Every writer desires the ability to use their written words to evoke strong emotions from their readers. This might be something as simple as happiness or sadness, or it could be more complicated emotions, such as the rush of excitement, the sinister chill of fear, or the steady building of tension. This is particularly true of poets, who may wish to focus solely on a single emotion, but it can also help readers of longer pieces of writing to connect with our characters, scenes, and plots.
This month, we are thinking about emotion. I like to explore topics which we, as writers, think about every time we put pen to paper, essential parts of the basic craft. Emotion is just that: it’s what writing is supposed to do. Your readers come to you to experience something as simple as a laugh or deep enough to make them ponder their own existence.
There is a lot that can be said about emotions. But there seems to me to be no better place to begin than by thinking about which emotions should be portrayed, and where exactly in your piece of writing they should be found. In the case of a lot of poetry, this may be throughout the entire poem, although for extra impact I suggest using the metaphor, word or description that encourages the strongest emotional reaction out of you at the end. A poem has a greater wow factor if it ends on something big, bold or raw – and leaves the final line or verse to flicker through the reader’s mind again and again.
Of course, longer poems and stories may contain a number of emotions. It may be interesting in poetry to contrast two emotions with one another, or even to connect them in an unusual way. In stories, your readers often experience the majority of emotions through your characters, what they went through in the past, and what they endure during the story. This means that when something significant or emotionally relevant happens, you as the writer need to identify it as an important point for emotion.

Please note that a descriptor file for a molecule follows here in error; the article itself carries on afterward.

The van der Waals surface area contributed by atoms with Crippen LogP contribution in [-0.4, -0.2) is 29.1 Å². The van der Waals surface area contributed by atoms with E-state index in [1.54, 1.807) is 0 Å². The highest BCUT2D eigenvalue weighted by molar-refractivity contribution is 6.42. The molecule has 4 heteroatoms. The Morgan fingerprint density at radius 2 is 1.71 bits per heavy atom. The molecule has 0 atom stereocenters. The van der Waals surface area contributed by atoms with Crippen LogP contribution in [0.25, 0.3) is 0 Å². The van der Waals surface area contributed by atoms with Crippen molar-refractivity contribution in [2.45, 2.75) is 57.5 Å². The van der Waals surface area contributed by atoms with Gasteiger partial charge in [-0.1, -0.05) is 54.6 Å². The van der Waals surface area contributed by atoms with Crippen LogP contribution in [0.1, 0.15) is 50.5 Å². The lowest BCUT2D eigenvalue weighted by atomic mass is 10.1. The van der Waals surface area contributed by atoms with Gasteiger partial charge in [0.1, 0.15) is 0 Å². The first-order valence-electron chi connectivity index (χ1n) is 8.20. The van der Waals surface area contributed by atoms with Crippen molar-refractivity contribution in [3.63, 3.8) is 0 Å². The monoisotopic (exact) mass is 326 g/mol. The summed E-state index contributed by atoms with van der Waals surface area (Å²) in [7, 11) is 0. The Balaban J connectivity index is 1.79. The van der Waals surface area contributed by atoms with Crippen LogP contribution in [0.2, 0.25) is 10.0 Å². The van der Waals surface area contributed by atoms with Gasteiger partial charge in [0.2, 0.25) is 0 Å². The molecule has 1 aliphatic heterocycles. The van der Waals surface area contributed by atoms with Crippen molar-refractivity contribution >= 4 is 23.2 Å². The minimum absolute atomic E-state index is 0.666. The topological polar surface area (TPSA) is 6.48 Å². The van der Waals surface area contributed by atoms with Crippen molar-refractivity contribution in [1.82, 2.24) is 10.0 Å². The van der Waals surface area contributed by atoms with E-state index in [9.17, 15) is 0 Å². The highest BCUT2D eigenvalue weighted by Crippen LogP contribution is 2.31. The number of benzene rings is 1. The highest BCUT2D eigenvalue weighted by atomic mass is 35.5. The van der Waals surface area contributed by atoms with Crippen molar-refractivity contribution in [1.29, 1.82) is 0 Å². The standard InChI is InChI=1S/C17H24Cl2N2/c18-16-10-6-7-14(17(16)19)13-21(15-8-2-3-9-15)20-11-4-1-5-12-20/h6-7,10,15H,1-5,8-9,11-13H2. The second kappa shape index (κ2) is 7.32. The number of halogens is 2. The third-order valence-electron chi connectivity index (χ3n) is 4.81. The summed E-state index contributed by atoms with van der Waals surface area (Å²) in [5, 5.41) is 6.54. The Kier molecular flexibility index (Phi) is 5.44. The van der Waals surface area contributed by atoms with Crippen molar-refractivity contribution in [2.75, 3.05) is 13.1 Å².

How long should it last for? How deeply should it affect the character? It may take a bit of practice, but you need to be able to recognise when a part of your story has emotional significance and pay it due attention.
Writing emotion involves the words you use, the images you create, and the way that your character(s) or scene reacts. We will think more about that next time – once you’ve figured out where in your piece the emotion will have the biggest impact on your reader, then you can start fleshing it out.
This month’s theme is EMOTION. If you have written something that you would like me to share on this blog on the theme of emotions, then please post a link in the comments or email me on firstname.lastname@example.org with the subject: Emotion.